Metro Weekly

Barbados High Court Strikes Down Law Penalizing Same-Sex Intimacy

Ruling makes island nation the third Eastern Caribbean country to decriminalize consensual same-sex relations this year.

A port in Barbados — Photo: coreycam, via Flickr.

In a historic decision on Monday, the Barbados High Court issued an oral ruling decriminalizing consensual same-sex relations. 

The high court struck down a law dating back to the time of British colonial on the island, under which “buggery” would be punished with up to life imprisonment, and “serious indecency” with up to 10 years in prison. A written judgment from the court will be handed down at a later date, reports BBC News.

While the written opinion has not been released yet, Barbados Attorney General Dale Marshall said in a press release that High Court Justice Michelle Weekes had concluded that two sections of the 1992 Sexual Offenses Act — which had incorporated the colonial-era prohibitions on consensual same-sex relations — were unconstitutional.

“In short, [the ruling means] we can no longer prosecute persons under these two sections,” Marshall said, adding that charges for offenses related to consensual same-sex relations could no longer be maintained.

The ruling makes Barbados the third Eastern Caribbean nation this year to strike down anti-sodomy laws and decriminalize same-sex relations, following Antigua and Barbuda in July and Saint Kitts and Nevis in August. In other parts of the Caribbean, Belize’s Supreme Court struck down anti-sodomy laws as unconstitutional in 2016, and Trinidad and Tobago followed suit in 2018.

While laws criminalizing same-sex intimacy in the Caribbean region have been rarely or inconsistently enforced, they are often broad in scope, vaguely worded — thus allowing overzealous authorities to interpret the laws’ provisions in a way that matches their own biases — and can be used to persecute LGBTQ people or to threaten to close down LGBTQ events or gatherings. 

According to a report by Human Rights Watch, due to Victorian-era laws that left their imprint on the island’s legal system, the English-speaking Caribbean is an outlier when it comes to keeping anti-sodomy laws still on the books, compared to other nations in the Caribbean and Latin America, which have embraced more progressive stances by decriminalizing same-sex behavior.

Specifically, in the Eastern Caribbean, family and church are considered the cornerstones of social life, thereby fostering an atmosphere in which LGBTQ-identifying people are likely to fear harassment, familial rejection, stigmatization, and even suffer domestic violence if they come out in those spaces. Because social networks are tight and information travels fast on the island of 287,000 people, LGBTQ people who are “out” also have reason to fear external violence from people with anti-gay animus.

In its report, Human Rights Watch recounted a story about Jason, a gay man who is closeted in Barbados. Jason, who was the victim of a sexual assault six years ago, was not believed when he reported the crime to police — believing the assault was the result of consensual relations, rather than an attack by a stranger — and law enforcement wanted to drop the case. He still doesn’t know whatever became of the investigation.

While Jason is a gay man, his family, despite knowing his sexual orientation, were thrilled when he married a woman. After he divorced, his family became more concerned with the stigma that could befall the family, but still allowed him to come out, and — unlike other families of their privileged social class — did not send him abroad or cut off ties.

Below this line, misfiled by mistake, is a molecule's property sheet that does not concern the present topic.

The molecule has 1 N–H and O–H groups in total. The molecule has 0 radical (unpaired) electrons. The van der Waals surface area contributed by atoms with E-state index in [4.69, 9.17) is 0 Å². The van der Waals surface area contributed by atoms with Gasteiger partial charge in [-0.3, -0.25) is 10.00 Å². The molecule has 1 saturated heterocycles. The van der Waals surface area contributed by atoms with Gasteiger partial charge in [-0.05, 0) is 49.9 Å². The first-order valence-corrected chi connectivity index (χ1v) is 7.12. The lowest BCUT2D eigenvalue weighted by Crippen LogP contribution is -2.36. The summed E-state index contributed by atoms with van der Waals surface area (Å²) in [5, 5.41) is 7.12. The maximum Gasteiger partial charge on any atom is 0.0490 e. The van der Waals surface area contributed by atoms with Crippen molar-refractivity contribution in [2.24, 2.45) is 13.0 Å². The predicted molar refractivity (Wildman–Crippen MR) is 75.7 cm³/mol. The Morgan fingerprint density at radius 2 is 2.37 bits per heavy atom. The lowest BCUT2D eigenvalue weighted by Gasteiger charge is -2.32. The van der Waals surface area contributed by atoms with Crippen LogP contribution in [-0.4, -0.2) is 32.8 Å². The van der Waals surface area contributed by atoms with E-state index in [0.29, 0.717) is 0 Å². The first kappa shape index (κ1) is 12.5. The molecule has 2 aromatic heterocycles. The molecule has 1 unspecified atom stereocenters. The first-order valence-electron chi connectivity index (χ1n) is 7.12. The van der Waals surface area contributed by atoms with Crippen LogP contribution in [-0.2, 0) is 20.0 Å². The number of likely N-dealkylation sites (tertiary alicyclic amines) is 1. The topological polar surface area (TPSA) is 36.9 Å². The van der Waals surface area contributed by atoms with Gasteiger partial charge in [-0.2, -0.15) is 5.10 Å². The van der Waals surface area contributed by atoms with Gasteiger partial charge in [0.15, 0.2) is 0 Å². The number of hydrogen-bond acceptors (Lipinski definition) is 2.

One of Jason’s friends, who has been convicted under the “buggery” and “serious indecency” laws, didn’t pursue one job because it involved taking a lie detector test asking if they had ever “broken the law.”

“A  lot of Barbadians say, at least we’re not in Jamaica where [LGBT people] get beaten and killed,” Jason told Human Rights Watch. And that’s true, we let them live. But not as themselves.”

Even with the high court’s decision in Barbados, six Caribbean nations still have anti-sodomy laws or laws criminalizing same-sex relations on the books: Dominica, Grenada, Guyana, Jamaica, Saint Lucia, and Saint Vincent and the Grenadines. And at least 60 other nations elsewhere in the world have similar laws in place.

The regional advocacy group Eastern Caribbean Alliance for Diversity and Equality (ECADE), which has been pushing for the repeal of anti-sodomy laws in Barbados and other nations for years, celebrated the high court’s ruling on Twitter, saying it “consolidates the rights of all Barbadians to privacy and freedom of expression, and impacts LGBTQ+ people across the eastern Caribbean.”

The challenge to the law was initially filed by two LGBTQ advocates in Barbados, in partnership with local organizations, including ECADE.

One of those advocates, Rene Holder-McLean Ramirez, called the ruling “a huge win for the community and Barbados.”

UNAIDS, the global organization fighting to reduce the spread of HIV, hailed the decision as one that would improve public health by encouraging more people to get tested for the virus and take precautions to avoid spreading the virus to others. Under laws that criminalize sodomy, more people are likely to remain silent and refuse to get tested or seek treatment for fear of being “outed,” arrested, and ultimately prosecuted by local authorities.

“This historic decision is a significant step towards protecting the human rights and dignity of LGBT people in Barbados,” Luisa Cabal, UNAIDS’ Regional Director for Latin America and the Caribbean, said in a statement. “It will also strengthen the country’s HIV response by helping to reduce stigma and discrimination faced by LGBT people and increasing the uptake of HIV testing, treatment and prevention services.”

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